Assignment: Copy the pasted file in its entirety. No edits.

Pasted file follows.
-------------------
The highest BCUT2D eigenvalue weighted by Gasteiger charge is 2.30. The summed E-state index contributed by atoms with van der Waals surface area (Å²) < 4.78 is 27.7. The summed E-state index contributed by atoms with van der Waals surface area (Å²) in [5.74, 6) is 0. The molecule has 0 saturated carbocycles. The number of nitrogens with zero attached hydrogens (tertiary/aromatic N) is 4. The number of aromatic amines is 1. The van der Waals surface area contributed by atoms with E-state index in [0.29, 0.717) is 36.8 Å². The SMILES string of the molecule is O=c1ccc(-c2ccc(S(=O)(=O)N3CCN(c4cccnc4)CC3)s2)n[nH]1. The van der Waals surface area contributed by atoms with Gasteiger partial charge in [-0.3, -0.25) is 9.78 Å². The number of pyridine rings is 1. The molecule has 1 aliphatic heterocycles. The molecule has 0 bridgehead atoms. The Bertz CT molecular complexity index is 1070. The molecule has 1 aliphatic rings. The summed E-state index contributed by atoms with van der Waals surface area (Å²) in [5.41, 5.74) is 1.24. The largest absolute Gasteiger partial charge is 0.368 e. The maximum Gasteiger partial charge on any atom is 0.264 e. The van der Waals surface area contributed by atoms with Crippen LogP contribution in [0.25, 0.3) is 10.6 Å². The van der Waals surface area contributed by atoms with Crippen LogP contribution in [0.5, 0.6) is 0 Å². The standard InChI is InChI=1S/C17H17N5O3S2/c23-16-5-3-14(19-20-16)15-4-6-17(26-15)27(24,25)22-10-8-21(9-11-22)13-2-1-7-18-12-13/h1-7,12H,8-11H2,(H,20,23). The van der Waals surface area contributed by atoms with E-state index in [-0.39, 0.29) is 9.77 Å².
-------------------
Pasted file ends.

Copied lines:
The highest BCUT2D eigenvalue weighted by Gasteiger charge is 2.30. The summed E-state index contributed by atoms with van der Waals surface area (Å²) < 4.78 is 27.7. The summed E-state index contributed by atoms with van der Waals surface area (Å²) in [5.74, 6) is 0. The molecule has 0 saturated carbocycles. The number of nitrogens with zero attached hydrogens (tertiary/aromatic N) is 4. The number of aromatic amines is 1. The van der Waals surface area contributed by atoms with E-state index in [0.29, 0.717) is 36.8 Å². The SMILES string of the molecule is O=c1ccc(-c2ccc(S(=O)(=O)N3CCN(c4cccnc4)CC3)s2)n[nH]1. The van der Waals surface area contributed by atoms with Gasteiger partial charge in [-0.3, -0.25) is 9.78 Å². The number of pyridine rings is 1. The molecule has 1 aliphatic heterocycles. The molecule has 0 bridgehead atoms. The Bertz CT molecular complexity index is 1070. The molecule has 1 aliphatic rings. The summed E-state index contributed by atoms with van der Waals surface area (Å²) in [5.41, 5.74) is 1.24. The largest absolute Gasteiger partial charge is 0.368 e. The maximum Gasteiger partial charge on any atom is 0.264 e. The van der Waals surface area contributed by atoms with Crippen LogP contribution in [0.25, 0.3) is 10.6 Å². The van der Waals surface area contributed by atoms with Crippen LogP contribution in [0.5, 0.6) is 0 Å². The standard InChI is InChI=1S/C17H17N5O3S2/c23-16-5-3-14(19-20-16)15-4-6-17(26-15)27(24,25)22-10-8-21(9-11-22)13-2-1-7-18-12-13/h1-7,12H,8-11H2,(H,20,23). The van der Waals surface area contributed by atoms with E-state index in [-0.39, 0.29) is 9.77 Å².